Big black hearses carrying small wooden caskets pulled up to the mosque one by one.
As each plain box was ushered into the packed Islamic Cultural Center in the Bronx, hundreds of Muslim mourners inside and outside chanted a prayer of mourning. Onlookers from the neighborhood shed tears, fingered a rosary or read from the Bible.
Then another hearse came forward and it happened again. Nine coffins for 10 bodies, including one tiny box carrying 7-month-old twins.
Nine children and the mother of four of them were killed in the house fire that started late Wednesday and devastated an enclave of Malians just north of Yankee Stadium. Three more victims remained hospitalized. It was the city’s deadliest blaze in 17 years, and a loss that touched New Yorkers whether they knew the families or not.
“They’re all children,” sobbed a family acquaintance, Fatoumata Sylla, as the dreadful procession passed. “They didn’t do anything in life. They didn’t see anything. They didn’t do anything to God.”
The mood was somber inside the mosque as well. Friends, family and community leaders recited prayers and cried, and some offered donations to the grief-stricken family.
Fathers comforted mourners
“It was really something. I don’t know how to describe it. People crying, making prayers, giving donations,” said Imam Konate Souleimane, who attended the service. He said the two fathers — Moussa Magassa, who lost five of his 11 children, and Mamadou Soumare, who lost his wife and all four children — tried to comfort the mourners.
“They came to us and said, ‘Don’t cry,”’ the imam said.
Mayor Michael Bloomberg, Fire Commissioner Nicholas Scopetta and schools Chancellor Joel Klein attended the service, symbolizing New York’s outpouring of sympathy and support for the families. Sen. Hillary Rodham Clinton and Police Commissioner Ray Kelly attended a prayer service before the funeral. Organizations have raised thousands of dollars to pay for funerals in New York and Mali and give the survivors a hand.
“I was home watching the news and I felt I just had to be here,” said Clinton Makel, 45, who stood in a barricaded area about two blocks from the mosque. “I don’t know them, but I feel like I know them. I was born and raised in the Bronx and I’m just so sad for the families.”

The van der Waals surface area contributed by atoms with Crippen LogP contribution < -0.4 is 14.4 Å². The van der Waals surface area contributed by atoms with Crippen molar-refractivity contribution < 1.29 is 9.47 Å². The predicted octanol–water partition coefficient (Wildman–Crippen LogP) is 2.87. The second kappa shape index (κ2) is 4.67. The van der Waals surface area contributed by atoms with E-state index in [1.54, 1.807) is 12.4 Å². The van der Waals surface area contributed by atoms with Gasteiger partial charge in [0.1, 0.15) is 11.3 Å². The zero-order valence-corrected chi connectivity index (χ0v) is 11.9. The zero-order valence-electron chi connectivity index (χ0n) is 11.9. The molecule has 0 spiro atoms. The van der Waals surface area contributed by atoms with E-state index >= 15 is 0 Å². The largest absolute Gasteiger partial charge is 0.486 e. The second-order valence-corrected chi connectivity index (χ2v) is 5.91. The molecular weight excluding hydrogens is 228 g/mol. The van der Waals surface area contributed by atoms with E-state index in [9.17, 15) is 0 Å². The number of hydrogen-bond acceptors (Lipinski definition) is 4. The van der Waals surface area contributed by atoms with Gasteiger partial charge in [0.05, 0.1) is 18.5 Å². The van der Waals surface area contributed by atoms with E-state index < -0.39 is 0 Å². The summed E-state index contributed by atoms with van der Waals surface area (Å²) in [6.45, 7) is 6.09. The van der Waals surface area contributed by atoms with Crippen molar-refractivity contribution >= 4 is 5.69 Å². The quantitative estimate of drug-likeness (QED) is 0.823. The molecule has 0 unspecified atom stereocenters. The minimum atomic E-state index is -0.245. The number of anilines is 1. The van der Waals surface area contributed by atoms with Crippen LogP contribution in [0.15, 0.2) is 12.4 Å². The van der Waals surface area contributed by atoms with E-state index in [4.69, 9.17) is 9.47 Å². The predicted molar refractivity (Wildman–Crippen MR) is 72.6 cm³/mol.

The city may never have seen a funeral like Monday’s. Hundreds of men who knew they would not get in sat on blue tarpaulins, prayer rugs or newspapers on a designated section of East 166th Street, so they could listen to the service on loudspeakers and take part. Hundreds of colorfully dressed women sat separately on the next block.
News helicopters hovered, satellite trucks raised their dishes and reporters and photographers documented the scene from a riser across the street. The long line of hearses idled.
When the first prayers were heard from inside, the mourners outside began standing, kneeling and prostrating themselves in unison, like a wave up and down 166th Street.
A Christian adds her prayer
Across the street, Norma Garcia, who lives nearby, repeatedly read Psalm 23 from a tiny white Bible. “There’s a Lord up there, and he’s watching everyone,” she said. “I want to join my Christian prayer to the prayers inside.”
Minister Kevin Muhammad, who said he represented Nation of Islam leader Louis Farrakhan, said the prevailing feeling inside was solemnity.
“I feel a sense of loss seeing small caskets,” he said. “To see the baby caskets is a very solemn feeling.”
It was too much for one pallbearer who helped carry the caskets back out to the hearses. Just as he passed off the wooden box carrying young Mahamadou Magassa, he let out a cry and buried his face in his hands. His fellow pallbearers embraced him and led him off, sobbing.
There was another hearse coming in.